Leonard M. Fleck, PhD, and Karen Smith, LMSW, PhD, HEC-C, presented at the October 13 Bioethics for Breakfast session, offering their insight and expertise on the topic “Demystifying End-of-Life Care.” Bioethics for Breakfast is generously sponsored by Hall, Render, Killian, Heath & Lyman. The presentation portion of the session was recorded and is available to watch on our website.
The State of Michigan has recently approved the MI POST (Michigan Physician Order for Scope of Treatment), which allows a patient and physician to have in place directions (orders) on care to go between levels of treatment. Such orders typically specify the kind of care a terminally ill patient would want or refuse in an emergency situation outside a hospital setting. Such orders are agreed to by a competent patient or their representative and the attending physician. A POST document is often part of a larger advance care planning document.
Most patients do not have an advance directive or a POST. What happens when that patient is actively dying and the attending physician believes a Do Not Attempt Resuscitation order (DNAR) is in the best interest of that patient? Should that decision by the physician require the written consent of the patient’s family for that DNAR order? And what are the consequences for the patient if the family cannot reach agreement? If you were that patient, what would you regard as the most reasonable course of action? How would you ensure your wishes are followed?
Presenters Fleck and Smith gave some background on what it means to have a natural death and a managed death, noting that the majority of Americans today die a managed death. Smith explained that durable power of attorney and MI POST are the two state-authorized methods for directing end-of-life wishes. Fleck asked attendees to consider the following questions: Are the policies and practices in place regarding terminally ill incapacitated patients good enough? Are they the best we can do? What might we do better? What do we see as the main deficiencies in current policy and practice?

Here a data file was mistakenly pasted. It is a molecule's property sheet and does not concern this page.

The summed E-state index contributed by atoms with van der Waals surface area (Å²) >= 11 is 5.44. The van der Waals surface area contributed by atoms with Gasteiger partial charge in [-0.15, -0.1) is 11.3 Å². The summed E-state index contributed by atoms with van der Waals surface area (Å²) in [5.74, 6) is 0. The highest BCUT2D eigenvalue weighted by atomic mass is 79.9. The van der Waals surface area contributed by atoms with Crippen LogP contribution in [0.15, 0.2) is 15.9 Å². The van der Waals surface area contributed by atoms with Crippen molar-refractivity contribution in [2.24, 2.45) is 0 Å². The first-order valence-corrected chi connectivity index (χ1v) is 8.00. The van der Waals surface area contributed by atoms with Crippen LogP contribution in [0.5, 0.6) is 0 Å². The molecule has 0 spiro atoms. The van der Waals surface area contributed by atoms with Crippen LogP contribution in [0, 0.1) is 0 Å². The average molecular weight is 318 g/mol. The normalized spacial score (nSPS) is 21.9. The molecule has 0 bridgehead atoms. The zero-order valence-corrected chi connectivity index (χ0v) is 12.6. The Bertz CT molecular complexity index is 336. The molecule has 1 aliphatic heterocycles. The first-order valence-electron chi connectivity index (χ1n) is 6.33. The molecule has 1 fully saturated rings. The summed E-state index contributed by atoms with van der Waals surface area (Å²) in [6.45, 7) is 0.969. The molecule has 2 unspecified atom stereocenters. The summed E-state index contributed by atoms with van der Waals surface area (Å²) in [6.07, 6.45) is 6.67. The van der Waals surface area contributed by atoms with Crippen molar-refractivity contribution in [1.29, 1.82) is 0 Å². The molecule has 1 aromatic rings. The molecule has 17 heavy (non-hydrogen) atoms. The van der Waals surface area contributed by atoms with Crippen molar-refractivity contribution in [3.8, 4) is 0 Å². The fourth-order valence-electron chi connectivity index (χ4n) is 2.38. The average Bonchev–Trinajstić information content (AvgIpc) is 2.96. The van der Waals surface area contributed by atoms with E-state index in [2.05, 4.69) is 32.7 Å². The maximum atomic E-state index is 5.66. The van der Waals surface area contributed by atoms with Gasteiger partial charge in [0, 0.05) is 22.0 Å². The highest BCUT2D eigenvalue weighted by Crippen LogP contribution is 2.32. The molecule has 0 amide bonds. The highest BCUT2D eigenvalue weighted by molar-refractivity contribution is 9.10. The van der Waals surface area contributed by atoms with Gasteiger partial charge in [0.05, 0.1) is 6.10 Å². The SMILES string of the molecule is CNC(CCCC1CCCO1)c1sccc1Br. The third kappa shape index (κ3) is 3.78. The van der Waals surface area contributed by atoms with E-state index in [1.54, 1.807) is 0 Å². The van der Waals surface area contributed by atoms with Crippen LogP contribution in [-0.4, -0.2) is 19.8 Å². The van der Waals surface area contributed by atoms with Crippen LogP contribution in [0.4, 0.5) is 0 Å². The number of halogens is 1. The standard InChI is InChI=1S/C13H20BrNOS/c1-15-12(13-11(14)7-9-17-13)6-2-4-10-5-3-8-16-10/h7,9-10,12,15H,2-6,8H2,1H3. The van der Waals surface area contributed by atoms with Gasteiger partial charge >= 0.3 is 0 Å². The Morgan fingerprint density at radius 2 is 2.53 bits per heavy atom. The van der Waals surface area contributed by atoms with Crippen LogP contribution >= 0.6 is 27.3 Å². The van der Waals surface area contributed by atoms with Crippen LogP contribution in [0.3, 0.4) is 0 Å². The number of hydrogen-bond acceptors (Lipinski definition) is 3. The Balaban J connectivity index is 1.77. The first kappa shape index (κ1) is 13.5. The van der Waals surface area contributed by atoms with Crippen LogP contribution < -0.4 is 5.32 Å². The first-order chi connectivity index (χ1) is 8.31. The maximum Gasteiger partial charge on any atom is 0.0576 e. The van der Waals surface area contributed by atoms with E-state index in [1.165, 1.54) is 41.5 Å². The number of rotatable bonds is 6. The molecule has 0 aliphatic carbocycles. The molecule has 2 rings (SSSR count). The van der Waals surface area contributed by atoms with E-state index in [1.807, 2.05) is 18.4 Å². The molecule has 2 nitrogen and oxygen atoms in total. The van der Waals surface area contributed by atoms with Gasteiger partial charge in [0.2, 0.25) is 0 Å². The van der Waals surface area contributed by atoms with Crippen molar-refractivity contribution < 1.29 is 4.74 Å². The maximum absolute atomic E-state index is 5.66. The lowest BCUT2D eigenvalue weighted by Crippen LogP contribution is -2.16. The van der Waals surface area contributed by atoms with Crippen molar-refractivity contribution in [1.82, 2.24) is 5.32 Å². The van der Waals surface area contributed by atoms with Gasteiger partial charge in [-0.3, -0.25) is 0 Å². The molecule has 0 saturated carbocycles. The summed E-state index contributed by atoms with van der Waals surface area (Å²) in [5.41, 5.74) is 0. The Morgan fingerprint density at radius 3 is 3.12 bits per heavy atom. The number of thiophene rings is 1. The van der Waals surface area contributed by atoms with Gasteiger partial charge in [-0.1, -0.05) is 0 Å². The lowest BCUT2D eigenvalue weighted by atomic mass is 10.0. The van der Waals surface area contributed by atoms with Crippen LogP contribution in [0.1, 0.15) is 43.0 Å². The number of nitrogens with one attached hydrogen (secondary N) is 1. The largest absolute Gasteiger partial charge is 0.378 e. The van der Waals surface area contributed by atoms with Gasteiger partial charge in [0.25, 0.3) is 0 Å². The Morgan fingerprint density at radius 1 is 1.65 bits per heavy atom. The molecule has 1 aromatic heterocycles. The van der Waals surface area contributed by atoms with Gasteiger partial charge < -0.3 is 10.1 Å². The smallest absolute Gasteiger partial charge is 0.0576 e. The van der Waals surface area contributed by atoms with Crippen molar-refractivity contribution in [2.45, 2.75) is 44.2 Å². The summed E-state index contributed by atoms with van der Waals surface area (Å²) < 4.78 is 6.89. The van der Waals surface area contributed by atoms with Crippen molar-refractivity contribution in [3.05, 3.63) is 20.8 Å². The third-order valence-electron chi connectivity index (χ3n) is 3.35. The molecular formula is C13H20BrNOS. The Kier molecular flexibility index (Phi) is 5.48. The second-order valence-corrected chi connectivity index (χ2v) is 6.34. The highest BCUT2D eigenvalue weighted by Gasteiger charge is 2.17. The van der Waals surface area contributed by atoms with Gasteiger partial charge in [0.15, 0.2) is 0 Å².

The presentation also explored how policy can protect patients and prevent suffering at the end of life and presented multiple case examples regarding terminal care in the ICU. Discussion during the Q&A portion focused on family disagreements in the ICU, the value of healthcare literacy and common misconceptions that stem from popular culture, and what happens when the court system is involved with end-of-life decisions.
- Michigan Physician Order for Scope of Treatment (MI POST) via Michigan.gov
- Varkey B. Principles of Clinical Ethics and Their Application to Practice. Medical Principles and Practice. 2021;30:17-28. DOI: 10.1159/000509119. Free PubMed Central access.
About the speakers
Leonard M. Fleck, PhD, is a Professor in the Center for Bioethics and Social Justice and the Department of Philosophy at Michigan State University. Fleck’s interests focus on medical ethics, health care policy, priority-setting and rationing, and reproductive decision-making. He explores the role of community dialogue (rational democratic deliberation) in addressing controversial issues of ethics and public policy related to emerging genetic technologies. More recently, he has completed a book-length manuscript that addresses a number of ethical and policy issues related to precision medicine, primarily in a cancer treatment context. He also completed another book that addresses several contemporary issues related to bioethics and religion from a Rawlsian public reason perspective.
Karen Smith, LMSW, PhD, HEC-C, has been a member of hospital ethics committees for over 20 years. She is currently the Director of Ethics Integration for Henry Ford Health, a six-hospital system in metro Detroit. Smith publishes on issues related to clinical ethics the hospital setting. She specializes in death and dying issues and often works to educate the public on Advance Directive issues. She has been on the National Board for the Funeral Consumers Alliance which is a non-profit organization dedicated to providing the public education and advocacy related to after death needs.